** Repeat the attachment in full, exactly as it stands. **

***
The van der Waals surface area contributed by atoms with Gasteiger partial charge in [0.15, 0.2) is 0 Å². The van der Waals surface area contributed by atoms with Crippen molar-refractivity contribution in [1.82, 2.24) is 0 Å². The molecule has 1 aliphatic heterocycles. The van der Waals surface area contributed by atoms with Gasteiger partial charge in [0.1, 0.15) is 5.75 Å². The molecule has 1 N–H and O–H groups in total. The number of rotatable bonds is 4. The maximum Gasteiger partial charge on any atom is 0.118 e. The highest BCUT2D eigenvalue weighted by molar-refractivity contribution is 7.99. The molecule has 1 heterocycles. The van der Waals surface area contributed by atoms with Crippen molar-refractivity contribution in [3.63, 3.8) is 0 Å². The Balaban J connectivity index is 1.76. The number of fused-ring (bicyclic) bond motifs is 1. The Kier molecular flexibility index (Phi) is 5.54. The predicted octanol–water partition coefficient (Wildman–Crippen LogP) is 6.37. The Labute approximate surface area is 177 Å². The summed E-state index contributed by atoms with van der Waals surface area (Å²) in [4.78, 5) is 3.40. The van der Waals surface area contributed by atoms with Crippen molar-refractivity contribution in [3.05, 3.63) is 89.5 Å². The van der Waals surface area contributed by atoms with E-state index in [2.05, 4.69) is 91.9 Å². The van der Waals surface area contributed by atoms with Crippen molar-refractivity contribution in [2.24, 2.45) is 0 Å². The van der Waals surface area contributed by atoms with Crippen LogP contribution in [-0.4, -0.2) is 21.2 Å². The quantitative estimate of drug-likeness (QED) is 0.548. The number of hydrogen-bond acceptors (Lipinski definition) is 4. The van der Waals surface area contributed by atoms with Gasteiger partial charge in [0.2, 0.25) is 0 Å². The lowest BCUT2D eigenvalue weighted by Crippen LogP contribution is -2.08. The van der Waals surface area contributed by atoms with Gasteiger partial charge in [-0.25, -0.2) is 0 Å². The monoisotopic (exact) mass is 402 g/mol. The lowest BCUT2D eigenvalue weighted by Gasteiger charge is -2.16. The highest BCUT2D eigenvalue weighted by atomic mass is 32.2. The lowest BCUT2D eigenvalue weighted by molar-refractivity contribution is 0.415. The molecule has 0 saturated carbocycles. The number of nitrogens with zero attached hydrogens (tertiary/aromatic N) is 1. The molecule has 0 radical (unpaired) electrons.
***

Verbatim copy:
The van der Waals surface area contributed by atoms with Gasteiger partial charge in [0.15, 0.2) is 0 Å². The van der Waals surface area contributed by atoms with Crippen molar-refractivity contribution in [1.82, 2.24) is 0 Å². The molecule has 1 aliphatic heterocycles. The van der Waals surface area contributed by atoms with Gasteiger partial charge in [0.1, 0.15) is 5.75 Å². The molecule has 1 N–H and O–H groups in total. The number of rotatable bonds is 4. The maximum Gasteiger partial charge on any atom is 0.118 e. The highest BCUT2D eigenvalue weighted by molar-refractivity contribution is 7.99. The molecule has 1 heterocycles. The van der Waals surface area contributed by atoms with Crippen molar-refractivity contribution in [3.63, 3.8) is 0 Å². The Balaban J connectivity index is 1.76. The number of fused-ring (bicyclic) bond motifs is 1. The Kier molecular flexibility index (Phi) is 5.54. The predicted octanol–water partition coefficient (Wildman–Crippen LogP) is 6.37. The Labute approximate surface area is 177 Å². The summed E-state index contributed by atoms with van der Waals surface area (Å²) in [4.78, 5) is 3.40. The van der Waals surface area contributed by atoms with Crippen molar-refractivity contribution in [3.05, 3.63) is 89.5 Å². The van der Waals surface area contributed by atoms with E-state index in [2.05, 4.69) is 91.9 Å². The van der Waals surface area contributed by atoms with Crippen molar-refractivity contribution in [2.24, 2.45) is 0 Å². The van der Waals surface area contributed by atoms with Crippen LogP contribution in [-0.4, -0.2) is 21.2 Å². The quantitative estimate of drug-likeness (QED) is 0.548. The number of hydrogen-bond acceptors (Lipinski definition) is 4. The van der Waals surface area contributed by atoms with Gasteiger partial charge in [0.2, 0.25) is 0 Å². The lowest BCUT2D eigenvalue weighted by Crippen LogP contribution is -2.08. The van der Waals surface area contributed by atoms with Gasteiger partial charge in [-0.25, -0.2) is 0 Å². The monoisotopic (exact) mass is 402 g/mol. The lowest BCUT2D eigenvalue weighted by Gasteiger charge is -2.16. The highest BCUT2D eigenvalue weighted by atomic mass is 32.2. The lowest BCUT2D eigenvalue weighted by molar-refractivity contribution is 0.415. The molecule has 0 saturated carbocycles. The number of nitrogens with zero attached hydrogens (tertiary/aromatic N) is 1. The molecule has 0 radical (unpaired) electrons.